by Harrie G. J. Rutten, Martin A. M. Van Venrooij
Hardcover: 374 Pages (1988-04)
list price: US$24.95 -- used & new: US$24.95
(price subject to change: see help)
Asin: 0943396182
Average Customer Review: 4.5 out of 5 stars
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Customer Reviews (3)

5-0 out of 5 stars Disagree with Mladen K. Vranjican's review
I totally disagree with Mladen K. Vranjican's review "- Page 127, line3. The book incorrectly relates R. J. Lurie's work with that of J. L. Houghton."
I don't have a copy of Lurie's paper (Journal of the Optical Society of America, March 1975, p. 261), but I have an article named "Gleanings for ATM's--Making an Aplanatic 4-inch Telescope" on Sky & Telescope Nov. 1979 issue. It mentioned Lurie's great thought in his paper:
"In Example IV [of U.S. Patent No.2350,112, May 30, 1944] J.L.Houghton presents a design for an aplanatic system that consists of a two-element afocal corrector at the optical focus of a spherical mirror. The corrector...is shown made of glasses that have different refractive indices. However, such a corrector can be designed using the same glass type for both elements. This aplanat has interesting properties. Like the Wright telescope...its tube length is equal to its focal length. However, its astigmatism is only half that of the Wright telescope, and its surfaces are all spherical. The image surface of best focus has the same curvature as the mirror."

So, Mr. Lurie not only invented the aspheric (conic-section) mirror type as Mladen K. Vranjican said in the review, but also footnoted the telescope with all spherical and same glass, just what we called 'Lurie-Houghton' now a days. Mr. Lurie ofcouse should own the honor for the name together with Houghton. What Houghton invented is using different glass and it is the source of Lurie-Houghton telescope.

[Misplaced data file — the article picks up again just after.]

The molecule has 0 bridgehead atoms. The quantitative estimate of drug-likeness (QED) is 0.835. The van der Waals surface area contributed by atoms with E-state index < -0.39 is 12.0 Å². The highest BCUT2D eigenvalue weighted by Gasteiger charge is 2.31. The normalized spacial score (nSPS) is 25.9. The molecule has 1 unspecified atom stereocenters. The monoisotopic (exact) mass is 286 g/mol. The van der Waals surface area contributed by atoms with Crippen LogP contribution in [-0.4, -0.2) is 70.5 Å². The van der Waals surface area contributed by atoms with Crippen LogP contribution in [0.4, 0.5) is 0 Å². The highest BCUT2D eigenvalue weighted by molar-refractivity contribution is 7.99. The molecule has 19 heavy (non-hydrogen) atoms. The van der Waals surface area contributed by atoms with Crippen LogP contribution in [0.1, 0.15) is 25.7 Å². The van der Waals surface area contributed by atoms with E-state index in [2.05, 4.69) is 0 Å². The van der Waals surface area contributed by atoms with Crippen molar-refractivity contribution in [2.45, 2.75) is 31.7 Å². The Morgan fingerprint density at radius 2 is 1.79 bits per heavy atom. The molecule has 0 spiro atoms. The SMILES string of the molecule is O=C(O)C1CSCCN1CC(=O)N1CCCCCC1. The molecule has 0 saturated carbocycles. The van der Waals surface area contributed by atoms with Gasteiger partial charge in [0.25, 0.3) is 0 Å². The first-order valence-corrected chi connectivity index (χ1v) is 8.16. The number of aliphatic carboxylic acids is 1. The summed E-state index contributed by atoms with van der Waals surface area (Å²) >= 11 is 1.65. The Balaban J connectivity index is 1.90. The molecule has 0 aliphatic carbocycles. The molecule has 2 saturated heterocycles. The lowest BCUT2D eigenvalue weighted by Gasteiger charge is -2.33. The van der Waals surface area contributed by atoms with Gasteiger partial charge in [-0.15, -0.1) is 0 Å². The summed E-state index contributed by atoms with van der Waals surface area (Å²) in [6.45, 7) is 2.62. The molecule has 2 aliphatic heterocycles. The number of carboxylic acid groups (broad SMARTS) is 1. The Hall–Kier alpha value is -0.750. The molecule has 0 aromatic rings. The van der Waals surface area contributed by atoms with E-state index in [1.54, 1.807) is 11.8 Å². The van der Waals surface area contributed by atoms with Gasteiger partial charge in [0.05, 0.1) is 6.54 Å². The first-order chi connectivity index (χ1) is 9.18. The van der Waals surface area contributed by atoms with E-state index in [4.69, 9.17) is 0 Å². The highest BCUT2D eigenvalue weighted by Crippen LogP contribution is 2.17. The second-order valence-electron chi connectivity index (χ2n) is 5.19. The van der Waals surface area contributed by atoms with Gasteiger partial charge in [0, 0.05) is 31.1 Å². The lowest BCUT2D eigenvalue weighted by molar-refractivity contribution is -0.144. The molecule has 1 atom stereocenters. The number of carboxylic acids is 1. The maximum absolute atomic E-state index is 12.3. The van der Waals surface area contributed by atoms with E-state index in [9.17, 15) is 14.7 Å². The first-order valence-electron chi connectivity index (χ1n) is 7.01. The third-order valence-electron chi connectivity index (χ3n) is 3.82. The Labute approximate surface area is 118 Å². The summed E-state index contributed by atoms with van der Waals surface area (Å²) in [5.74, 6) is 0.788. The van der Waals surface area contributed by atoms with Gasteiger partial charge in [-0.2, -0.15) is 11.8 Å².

4-0 out of 5 stars Manual is more comprehensive than accessible
There was a time once when amateur astronomers had exposure to only a few different kinds of telescopes--mostly simple achromatic refractors, which comprise just two lenses cemented together (plus an eyepiece), and Newtonian reflectors, which include a mirror plus the eyepiece.Many, possibly most, of these amateurs also made their own optics, and as a result, they knew most of what there was to know about these designs.

Nowadays, it's quite different.Not only are there vastly more types of telescopes, but most amateurs now buy telescopes; telescope building is a diminishing part of amateur astronomy, and people make their own telescopes out of desire, not necessity.It's harder than ever now for amateurs to really know about optical designs in breadth and depth.